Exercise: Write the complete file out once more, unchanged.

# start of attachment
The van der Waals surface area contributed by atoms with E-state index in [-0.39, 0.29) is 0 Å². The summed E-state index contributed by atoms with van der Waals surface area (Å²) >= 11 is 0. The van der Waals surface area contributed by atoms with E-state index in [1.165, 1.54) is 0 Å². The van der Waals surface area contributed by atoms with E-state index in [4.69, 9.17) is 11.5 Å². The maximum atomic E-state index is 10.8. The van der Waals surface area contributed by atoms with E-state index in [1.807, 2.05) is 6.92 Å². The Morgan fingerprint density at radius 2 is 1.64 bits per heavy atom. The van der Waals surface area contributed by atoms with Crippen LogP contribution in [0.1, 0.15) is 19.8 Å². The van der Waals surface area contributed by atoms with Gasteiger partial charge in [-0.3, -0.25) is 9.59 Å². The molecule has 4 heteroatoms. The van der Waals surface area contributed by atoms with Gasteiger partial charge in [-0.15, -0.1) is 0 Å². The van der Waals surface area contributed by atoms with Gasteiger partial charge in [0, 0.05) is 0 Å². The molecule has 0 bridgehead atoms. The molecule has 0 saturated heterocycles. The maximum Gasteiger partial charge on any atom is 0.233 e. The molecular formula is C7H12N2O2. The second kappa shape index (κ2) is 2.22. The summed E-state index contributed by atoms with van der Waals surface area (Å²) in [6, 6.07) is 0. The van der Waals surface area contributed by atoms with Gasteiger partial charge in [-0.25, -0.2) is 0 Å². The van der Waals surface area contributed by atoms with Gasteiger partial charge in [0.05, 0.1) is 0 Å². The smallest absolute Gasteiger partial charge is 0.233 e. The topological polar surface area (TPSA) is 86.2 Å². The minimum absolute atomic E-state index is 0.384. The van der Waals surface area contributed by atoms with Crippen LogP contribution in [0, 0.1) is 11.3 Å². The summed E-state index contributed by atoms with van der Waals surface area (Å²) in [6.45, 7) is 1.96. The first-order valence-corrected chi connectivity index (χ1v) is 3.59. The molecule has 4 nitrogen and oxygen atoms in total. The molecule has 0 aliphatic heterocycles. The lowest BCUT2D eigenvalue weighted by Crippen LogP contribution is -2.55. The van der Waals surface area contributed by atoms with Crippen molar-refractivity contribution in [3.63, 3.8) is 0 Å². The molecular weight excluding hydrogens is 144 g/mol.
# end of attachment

The van der Waals surface area contributed by atoms with E-state index in [-0.39, 0.29) is 0 Å². The summed E-state index contributed by atoms with van der Waals surface area (Å²) >= 11 is 0. The van der Waals surface area contributed by atoms with E-state index in [1.165, 1.54) is 0 Å². The van der Waals surface area contributed by atoms with E-state index in [4.69, 9.17) is 11.5 Å². The maximum atomic E-state index is 10.8. The van der Waals surface area contributed by atoms with E-state index in [1.807, 2.05) is 6.92 Å². The Morgan fingerprint density at radius 2 is 1.64 bits per heavy atom. The van der Waals surface area contributed by atoms with Crippen LogP contribution in [0.1, 0.15) is 19.8 Å². The van der Waals surface area contributed by atoms with Gasteiger partial charge in [-0.3, -0.25) is 9.59 Å². The molecule has 4 heteroatoms. The van der Waals surface area contributed by atoms with Gasteiger partial charge in [-0.15, -0.1) is 0 Å². The van der Waals surface area contributed by atoms with Gasteiger partial charge in [0, 0.05) is 0 Å². The molecule has 0 bridgehead atoms. The molecule has 0 saturated heterocycles. The maximum Gasteiger partial charge on any atom is 0.233 e. The molecular formula is C7H12N2O2. The second kappa shape index (κ2) is 2.22. The summed E-state index contributed by atoms with van der Waals surface area (Å²) in [6, 6.07) is 0. The van der Waals surface area contributed by atoms with Gasteiger partial charge in [-0.25, -0.2) is 0 Å². The van der Waals surface area contributed by atoms with Gasteiger partial charge in [0.05, 0.1) is 0 Å². The smallest absolute Gasteiger partial charge is 0.233 e. The topological polar surface area (TPSA) is 86.2 Å². The minimum absolute atomic E-state index is 0.384. The van der Waals surface area contributed by atoms with Crippen LogP contribution in [0, 0.1) is 11.3 Å². The summed E-state index contributed by atoms with van der Waals surface area (Å²) in [6.45, 7) is 1.96. The first-order valence-corrected chi connectivity index (χ1v) is 3.59. The molecule has 4 nitrogen and oxygen atoms in total. The molecule has 0 aliphatic heterocycles. The lowest BCUT2D eigenvalue weighted by Crippen LogP contribution is -2.55. The van der Waals surface area contributed by atoms with Crippen molar-refractivity contribution in [3.63, 3.8) is 0 Å². The molecular weight excluding hydrogens is 144 g/mol.